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Ohio Cattlemen’s Association celebrates an outstanding year

More than 250 producers and leaders in the beef industry assembled at the Columbus Marriott Northwest in Dublin, Ohio on Jan. 26, 2013 for the Ohio Cattlemen’s Association’s (OCA) annual meeting and awards banquet. The event featured policy development sessions, OCA’s annual meeting and the OCA’s award banquet. Annual meeting and banquet sponsors who contributed to the success of the event include COBA/Select Sires, CompManagement, Inc., Farm Credit Mid-America, United Producers, Inc., Stark County Cattlemen’s Association and Steve R. Rauch.

During the annual meeting, Ohio cattlemen welcomed Kent Bacus, Associate Director of Legislative Affairs in the National Cattlemen’s Beef Association (NCBA) Washington, DC office, who gave an update on NCBA activities and discussed many of the issues NCBA is working on for the beef industry. Bacus shared with Ohio’s cattlemen the status of trade agreements with Japan, the outlook on Congress following the election and the current tax situation.

Bruce McPheron, Dean and Vice President for Agricultural Administration in the College of Food, Agricultural and Environmental Sciences, discussed the importance of new livestock facilities to student success and the university.… Continue reading

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American Sheep Industry Environmental Stewardship Award presented to Steffee Farms

At the 2013 American Sheep Industry Convention held in San Antonio, TX, Steffee Farms from Muskingum County was presented with the ASI Environmental Stewardship Award.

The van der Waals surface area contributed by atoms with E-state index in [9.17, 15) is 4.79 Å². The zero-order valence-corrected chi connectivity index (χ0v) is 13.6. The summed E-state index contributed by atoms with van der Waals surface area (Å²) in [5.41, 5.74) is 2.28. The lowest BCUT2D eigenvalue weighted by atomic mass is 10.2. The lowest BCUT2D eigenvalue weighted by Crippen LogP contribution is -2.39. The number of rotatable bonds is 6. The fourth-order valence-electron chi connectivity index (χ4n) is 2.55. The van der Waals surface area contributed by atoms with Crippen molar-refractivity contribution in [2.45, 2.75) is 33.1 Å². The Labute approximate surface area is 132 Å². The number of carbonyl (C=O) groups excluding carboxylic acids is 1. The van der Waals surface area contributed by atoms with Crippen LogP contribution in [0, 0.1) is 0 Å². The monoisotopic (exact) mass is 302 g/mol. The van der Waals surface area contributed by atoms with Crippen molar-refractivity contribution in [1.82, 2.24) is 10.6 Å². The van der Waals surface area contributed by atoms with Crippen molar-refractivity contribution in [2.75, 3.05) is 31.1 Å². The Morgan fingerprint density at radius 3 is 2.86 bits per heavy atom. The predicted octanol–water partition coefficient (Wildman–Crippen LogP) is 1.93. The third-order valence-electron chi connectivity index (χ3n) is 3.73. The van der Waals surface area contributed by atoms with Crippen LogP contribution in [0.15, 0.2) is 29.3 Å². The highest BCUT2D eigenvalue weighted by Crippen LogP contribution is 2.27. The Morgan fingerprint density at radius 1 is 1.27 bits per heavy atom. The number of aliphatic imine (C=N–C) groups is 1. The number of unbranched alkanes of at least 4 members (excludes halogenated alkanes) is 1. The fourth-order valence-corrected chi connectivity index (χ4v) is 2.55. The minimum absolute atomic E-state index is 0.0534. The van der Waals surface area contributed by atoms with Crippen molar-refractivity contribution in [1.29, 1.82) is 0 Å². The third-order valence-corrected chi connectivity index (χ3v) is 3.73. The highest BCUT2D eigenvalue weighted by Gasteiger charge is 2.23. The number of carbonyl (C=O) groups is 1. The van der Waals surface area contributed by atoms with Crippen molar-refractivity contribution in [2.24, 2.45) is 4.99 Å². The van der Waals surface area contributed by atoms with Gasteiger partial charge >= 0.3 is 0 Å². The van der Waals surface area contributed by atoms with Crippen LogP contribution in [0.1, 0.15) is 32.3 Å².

Steffee Farms has been an innovator in the area of environmental stewardship. The farm has been awarded the Muskingum County Resources Conservation award and the Steffee’s have been recognized for their work by the Ohio Livestock Coalition and the Ohio Sheep Improvement Association. They have been able to successfully integrate many practices on their farm to help protect the soil, water, and air.

In addition, Charles Parker was presented with the ASI Camptender Award for his extensive work with the U.S. Sheep Industry. Parker has worked as an educator, scientist, industry leader, promoter, and visionary for the past 50 years. Parker focused his research at the Ohio Ag Research Station in intensive management systems and genetic selection for reproductive growth efficiencies, his work then continued as the director of research at the U.S.… Continue reading

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USMEF praises expanded access for beef in Japan

A new agreement that will expand access for U.S. beef to Japan is being hailed by the U.S. Meat Export Federation (USMEF) as a positive step for the American beef industry as well as the Japanese trade and consumers.

The change, which takes effect Feb. 1, will allow the United States to export beef from animals under 30 months of age to Japan with the exception of ground beef, which will be phased in after a surveillance period to ensure that the new export protocol is proceeding smoothly. In the aftermath of the discovery of BSE (bovine spongiform encephalopathy) in the U.S. in December 2003, only beef from animals 20 months of age or younger has been eligible for export to Japan.

“This is an extremely positive development that successfully addresses one of the longest standing issues between our two governments,” said Philip Seng, USMEF president and CEO. “The U.S. beef industry – from farmers and ranchers to exporters – will benefit from increased exports to this premium market.… Continue reading

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Dairy turbulence could settle in 2013

Turbulence that has shaken the dairy industry the past few years could subside in the second half of this year if feed prices fall or at least stabilize, a Purdue Extension dairy specialist says.